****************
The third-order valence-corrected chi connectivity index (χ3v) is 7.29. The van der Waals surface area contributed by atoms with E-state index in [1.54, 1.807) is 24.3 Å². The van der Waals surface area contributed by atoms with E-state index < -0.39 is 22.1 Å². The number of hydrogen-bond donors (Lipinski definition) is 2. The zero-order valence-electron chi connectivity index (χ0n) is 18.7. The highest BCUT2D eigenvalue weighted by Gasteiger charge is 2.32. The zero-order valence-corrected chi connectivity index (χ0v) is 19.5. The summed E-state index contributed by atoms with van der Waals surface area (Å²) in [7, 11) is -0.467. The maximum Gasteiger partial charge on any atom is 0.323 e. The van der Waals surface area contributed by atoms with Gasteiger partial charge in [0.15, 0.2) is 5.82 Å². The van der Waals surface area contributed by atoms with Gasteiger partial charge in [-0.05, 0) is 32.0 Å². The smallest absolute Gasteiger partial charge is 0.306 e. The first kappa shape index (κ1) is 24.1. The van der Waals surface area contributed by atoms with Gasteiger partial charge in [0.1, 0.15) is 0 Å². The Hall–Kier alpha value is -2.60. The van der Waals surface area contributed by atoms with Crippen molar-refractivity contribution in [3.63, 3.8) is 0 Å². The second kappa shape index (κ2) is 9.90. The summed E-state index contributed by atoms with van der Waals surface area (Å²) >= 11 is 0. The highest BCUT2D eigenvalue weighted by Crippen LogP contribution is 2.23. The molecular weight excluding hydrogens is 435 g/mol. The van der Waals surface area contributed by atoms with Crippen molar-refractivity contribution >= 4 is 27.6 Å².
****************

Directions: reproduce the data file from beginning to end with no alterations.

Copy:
The third-order valence-corrected chi connectivity index (χ3v) is 7.29. The van der Waals surface area contributed by atoms with E-state index in [1.54, 1.807) is 24.3 Å². The van der Waals surface area contributed by atoms with E-state index < -0.39 is 22.1 Å². The number of hydrogen-bond donors (Lipinski definition) is 2. The zero-order valence-electron chi connectivity index (χ0n) is 18.7. The highest BCUT2D eigenvalue weighted by Gasteiger charge is 2.32. The zero-order valence-corrected chi connectivity index (χ0v) is 19.5. The summed E-state index contributed by atoms with van der Waals surface area (Å²) in [7, 11) is -0.467. The maximum Gasteiger partial charge on any atom is 0.323 e. The van der Waals surface area contributed by atoms with Gasteiger partial charge in [0.15, 0.2) is 5.82 Å². The van der Waals surface area contributed by atoms with Gasteiger partial charge in [-0.05, 0) is 32.0 Å². The smallest absolute Gasteiger partial charge is 0.306 e. The first kappa shape index (κ1) is 24.1. The van der Waals surface area contributed by atoms with Gasteiger partial charge in [0.1, 0.15) is 0 Å². The Hall–Kier alpha value is -2.60. The van der Waals surface area contributed by atoms with Crippen molar-refractivity contribution in [3.63, 3.8) is 0 Å². The second kappa shape index (κ2) is 9.90. The summed E-state index contributed by atoms with van der Waals surface area (Å²) >= 11 is 0. The highest BCUT2D eigenvalue weighted by Crippen LogP contribution is 2.23. The molecular weight excluding hydrogens is 435 g/mol. The van der Waals surface area contributed by atoms with Crippen molar-refractivity contribution >= 4 is 27.6 Å².